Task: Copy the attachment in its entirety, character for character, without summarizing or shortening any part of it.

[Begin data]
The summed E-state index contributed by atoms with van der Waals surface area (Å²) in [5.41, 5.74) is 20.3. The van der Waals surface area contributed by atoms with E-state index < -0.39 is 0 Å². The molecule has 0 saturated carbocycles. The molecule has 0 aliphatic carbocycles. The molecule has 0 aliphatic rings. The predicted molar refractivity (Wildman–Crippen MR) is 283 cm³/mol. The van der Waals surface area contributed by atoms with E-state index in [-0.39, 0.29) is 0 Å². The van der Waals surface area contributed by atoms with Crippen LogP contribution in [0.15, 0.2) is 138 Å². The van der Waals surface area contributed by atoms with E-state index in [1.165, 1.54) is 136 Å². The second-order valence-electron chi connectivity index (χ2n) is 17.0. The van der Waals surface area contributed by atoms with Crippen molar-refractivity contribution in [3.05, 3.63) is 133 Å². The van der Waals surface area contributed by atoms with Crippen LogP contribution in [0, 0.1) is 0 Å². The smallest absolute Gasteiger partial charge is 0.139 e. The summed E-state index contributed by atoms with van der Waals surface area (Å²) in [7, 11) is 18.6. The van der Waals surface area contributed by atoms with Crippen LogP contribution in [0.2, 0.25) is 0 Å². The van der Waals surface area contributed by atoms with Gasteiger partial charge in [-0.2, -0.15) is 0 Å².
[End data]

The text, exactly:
The summed E-state index contributed by atoms with van der Waals surface area (Å²) in [5.41, 5.74) is 20.3. The van der Waals surface area contributed by atoms with E-state index < -0.39 is 0 Å². The molecule has 0 saturated carbocycles. The molecule has 0 aliphatic carbocycles. The molecule has 0 aliphatic rings. The predicted molar refractivity (Wildman–Crippen MR) is 283 cm³/mol. The van der Waals surface area contributed by atoms with E-state index in [-0.39, 0.29) is 0 Å². The van der Waals surface area contributed by atoms with Crippen LogP contribution in [0.15, 0.2) is 138 Å². The van der Waals surface area contributed by atoms with E-state index in [1.165, 1.54) is 136 Å². The second-order valence-electron chi connectivity index (χ2n) is 17.0. The van der Waals surface area contributed by atoms with Crippen molar-refractivity contribution in [3.05, 3.63) is 133 Å². The van der Waals surface area contributed by atoms with Crippen LogP contribution in [0, 0.1) is 0 Å². The smallest absolute Gasteiger partial charge is 0.139 e. The summed E-state index contributed by atoms with van der Waals surface area (Å²) in [7, 11) is 18.6. The van der Waals surface area contributed by atoms with Crippen LogP contribution in [0.2, 0.25) is 0 Å². The van der Waals surface area contributed by atoms with Gasteiger partial charge in [-0.2, -0.15) is 0 Å².